Problems making home made yogurt - Help!

I have a specific question about making yogurt at home, both with and without a yogurt maker. I have recently tried making yogurt at home, with packaged starter, two ways. The first, by heating then cooling milk, adding starter, then refrigerating, and second, splurging on a yogurt machine (Cuisinart CYM 100) and making in in that. Almost every time the yogurt does not set. By that I mean that it essentially stays either liquid, or semi-liquid. Any thoughts/ideas as to what I might be doing wrong? I thought I followed recipe directions in all cases, so now I'm perplexed.
All thoughts/help welcome, and, of course, thank you.

directjudy
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10 Comments

louisez March 18, 2020
I have the Cuisinart machine, and love it. However, I had a simi!ar problem. I'm not sure whether the machine instructions or starter instructions discussed this, but recommended adding dry milk, as HalfPint mentions. This worked for me.
 
HalfPint March 18, 2020
Usually when making without yogurt, you allow time for incubation after starter is added. Then when the yogurt is where you want it, refrigerate. Any roommate in college made yogurt without a machine. You would mix plain yogurt from a previous batch into warm milk, cap the jar (she used an old but clean mayonnaise jar), and left it bundled up with a warming blanking on the kitchen counter, overnight. I remember her yogurt was really good. Not too tart.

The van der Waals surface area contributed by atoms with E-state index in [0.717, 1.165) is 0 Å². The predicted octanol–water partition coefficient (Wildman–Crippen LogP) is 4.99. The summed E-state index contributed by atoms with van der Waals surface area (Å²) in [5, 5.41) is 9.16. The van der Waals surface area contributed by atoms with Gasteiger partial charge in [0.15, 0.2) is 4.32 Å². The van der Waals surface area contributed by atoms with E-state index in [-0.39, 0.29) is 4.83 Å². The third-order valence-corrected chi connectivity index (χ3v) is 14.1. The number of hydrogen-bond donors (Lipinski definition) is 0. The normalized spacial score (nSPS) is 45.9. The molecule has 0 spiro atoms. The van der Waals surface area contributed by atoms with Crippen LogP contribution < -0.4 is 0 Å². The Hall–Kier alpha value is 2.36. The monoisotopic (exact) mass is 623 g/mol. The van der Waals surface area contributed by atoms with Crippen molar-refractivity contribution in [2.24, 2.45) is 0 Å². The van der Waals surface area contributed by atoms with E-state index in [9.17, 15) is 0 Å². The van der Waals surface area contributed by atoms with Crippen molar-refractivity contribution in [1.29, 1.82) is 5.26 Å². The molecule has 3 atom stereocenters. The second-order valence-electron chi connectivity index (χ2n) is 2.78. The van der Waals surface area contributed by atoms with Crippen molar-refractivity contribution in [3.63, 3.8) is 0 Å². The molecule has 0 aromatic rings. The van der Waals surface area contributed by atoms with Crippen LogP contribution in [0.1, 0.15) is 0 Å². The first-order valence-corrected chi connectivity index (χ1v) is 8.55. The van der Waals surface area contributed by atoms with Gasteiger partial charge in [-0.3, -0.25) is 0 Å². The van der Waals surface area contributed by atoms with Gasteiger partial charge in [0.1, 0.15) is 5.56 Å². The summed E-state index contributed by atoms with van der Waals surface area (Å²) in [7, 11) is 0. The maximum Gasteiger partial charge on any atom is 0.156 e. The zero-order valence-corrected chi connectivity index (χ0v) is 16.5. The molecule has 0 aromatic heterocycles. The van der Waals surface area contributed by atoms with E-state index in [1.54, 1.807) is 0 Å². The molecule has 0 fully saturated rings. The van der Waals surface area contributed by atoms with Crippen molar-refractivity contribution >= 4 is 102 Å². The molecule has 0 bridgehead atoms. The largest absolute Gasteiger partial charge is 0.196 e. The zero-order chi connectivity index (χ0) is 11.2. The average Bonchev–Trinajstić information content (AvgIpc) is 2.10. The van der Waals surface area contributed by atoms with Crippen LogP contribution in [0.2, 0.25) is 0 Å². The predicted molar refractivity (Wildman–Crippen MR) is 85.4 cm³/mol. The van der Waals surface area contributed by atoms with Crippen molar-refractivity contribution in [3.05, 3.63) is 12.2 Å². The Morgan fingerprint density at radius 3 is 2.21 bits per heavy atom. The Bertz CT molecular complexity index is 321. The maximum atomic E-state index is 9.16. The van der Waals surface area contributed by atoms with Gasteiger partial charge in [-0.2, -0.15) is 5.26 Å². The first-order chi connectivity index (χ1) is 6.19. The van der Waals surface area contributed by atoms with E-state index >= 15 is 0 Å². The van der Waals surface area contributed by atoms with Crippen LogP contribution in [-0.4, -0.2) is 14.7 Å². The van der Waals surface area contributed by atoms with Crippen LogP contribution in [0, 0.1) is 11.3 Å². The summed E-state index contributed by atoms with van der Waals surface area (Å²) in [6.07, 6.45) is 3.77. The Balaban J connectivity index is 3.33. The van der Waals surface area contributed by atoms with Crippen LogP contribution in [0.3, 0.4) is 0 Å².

Other things to consider:
Are you using a dead starter? I would assume you tried different batches of starter.

Some recipes call for adding a little powdered milk for thicker yogurt.

What kind of milk are you using?
 
directjudy March 18, 2020
I was using whole foods organic 2% milk (which is pasteurized but not ultra-pasteurized), and a starter called Probiotic Source Greek Yogurt Starter Culture. I made sure to use the correct amount of starter indicated on the package) for the quantity of milk I was using.
 
HalfPint March 18, 2020
Hmmmm, could the boiled milk be too hot when you add the starter culture? I've been told to add when the milk was between 100F to 110F. Higher beyond 115F would kill the culture. Lower temperature would too cold for growth.
 
directjudy March 18, 2020
I did not boil the milk and do the "cool down" then add starter. I wondered about that, but the instructions that came w the machine said nothing about the heating/cooling; just said to add starter to milk and whisk, then put in machine. Which is exactly what I did. I thought the idea of buying the machine was so that you didn't have to do the heating cooling...?
 
HalfPint March 19, 2020
Actually, the yogurt machine provides even and consistent that is low enough to not kill the culture but high enough promote growth.

Boiling sterilizes milk so that the only bacteria to grow is the yogurt bacteria from the starter.

I think your milk has been too cold. Try warming milk to about 110F and then adding the starter, let the machine maintain that ambient temperature for the yogurt. See if that will give you thicker yogurt. It is good practice to boil the milk to destroy all bacteria especially the bad ones.

Let us know how it goes 🙂

 
directjudy March 19, 2020
I will! Thanks. So the next question is....what can I do with the milky-yogurt or yogurty milk that is almost liquid yogurt? Any way to rescue it and turn it into firmer yogurt?
 
HalfPint March 19, 2020
Mango lassi :)
 
directjudy March 19, 2020
LOL. Sounds about right. Thanks
 
HalfPint March 19, 2020
Seriously, I would add a little gelatin and make a yogurt "panna cotta" :)
 
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